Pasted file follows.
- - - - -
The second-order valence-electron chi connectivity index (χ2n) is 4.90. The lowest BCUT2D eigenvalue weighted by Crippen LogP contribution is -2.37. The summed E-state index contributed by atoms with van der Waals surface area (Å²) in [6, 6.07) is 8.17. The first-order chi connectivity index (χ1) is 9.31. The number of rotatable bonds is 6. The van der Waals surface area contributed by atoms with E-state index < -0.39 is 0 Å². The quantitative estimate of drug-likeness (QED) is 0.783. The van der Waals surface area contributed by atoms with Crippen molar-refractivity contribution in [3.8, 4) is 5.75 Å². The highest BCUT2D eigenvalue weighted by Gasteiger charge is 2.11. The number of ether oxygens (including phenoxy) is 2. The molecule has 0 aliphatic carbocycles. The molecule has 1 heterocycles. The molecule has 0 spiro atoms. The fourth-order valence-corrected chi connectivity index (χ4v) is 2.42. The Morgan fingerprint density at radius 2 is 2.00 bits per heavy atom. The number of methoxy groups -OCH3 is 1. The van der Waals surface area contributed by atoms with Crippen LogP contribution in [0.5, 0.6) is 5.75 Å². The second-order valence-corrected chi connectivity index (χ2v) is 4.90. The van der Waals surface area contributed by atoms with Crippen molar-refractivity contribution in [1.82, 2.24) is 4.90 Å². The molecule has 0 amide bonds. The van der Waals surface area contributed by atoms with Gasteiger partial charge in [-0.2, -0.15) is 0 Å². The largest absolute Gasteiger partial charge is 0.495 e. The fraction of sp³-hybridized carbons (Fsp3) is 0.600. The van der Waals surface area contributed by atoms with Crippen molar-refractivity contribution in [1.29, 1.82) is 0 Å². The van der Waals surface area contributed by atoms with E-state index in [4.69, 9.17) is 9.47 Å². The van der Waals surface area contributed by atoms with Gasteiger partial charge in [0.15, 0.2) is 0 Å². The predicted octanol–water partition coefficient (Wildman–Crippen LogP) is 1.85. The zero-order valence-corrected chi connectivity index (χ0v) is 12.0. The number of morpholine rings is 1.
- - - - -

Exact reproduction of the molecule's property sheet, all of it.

The second-order valence-electron chi connectivity index (χ2n) is 4.90. The lowest BCUT2D eigenvalue weighted by Crippen LogP contribution is -2.37. The summed E-state index contributed by atoms with van der Waals surface area (Å²) in [6, 6.07) is 8.17. The first-order chi connectivity index (χ1) is 9.31. The number of rotatable bonds is 6. The van der Waals surface area contributed by atoms with E-state index < -0.39 is 0 Å². The quantitative estimate of drug-likeness (QED) is 0.783. The van der Waals surface area contributed by atoms with Crippen molar-refractivity contribution in [3.8, 4) is 5.75 Å². The highest BCUT2D eigenvalue weighted by Gasteiger charge is 2.11. The number of ether oxygens (including phenoxy) is 2. The molecule has 0 aliphatic carbocycles. The molecule has 1 heterocycles. The molecule has 0 spiro atoms. The fourth-order valence-corrected chi connectivity index (χ4v) is 2.42. The Morgan fingerprint density at radius 2 is 2.00 bits per heavy atom. The number of methoxy groups -OCH3 is 1. The van der Waals surface area contributed by atoms with Crippen LogP contribution in [0.5, 0.6) is 5.75 Å². The second-order valence-corrected chi connectivity index (χ2v) is 4.90. The van der Waals surface area contributed by atoms with Crippen molar-refractivity contribution in [1.82, 2.24) is 4.90 Å². The molecule has 0 amide bonds. The van der Waals surface area contributed by atoms with Gasteiger partial charge in [-0.2, -0.15) is 0 Å². The largest absolute Gasteiger partial charge is 0.495 e. The fraction of sp³-hybridized carbons (Fsp3) is 0.600. The van der Waals surface area contributed by atoms with Crippen molar-refractivity contribution in [1.29, 1.82) is 0 Å². The van der Waals surface area contributed by atoms with E-state index in [4.69, 9.17) is 9.47 Å². The van der Waals surface area contributed by atoms with Gasteiger partial charge in [0.15, 0.2) is 0 Å². The predicted octanol–water partition coefficient (Wildman–Crippen LogP) is 1.85. The zero-order valence-corrected chi connectivity index (χ0v) is 12.0. The number of morpholine rings is 1.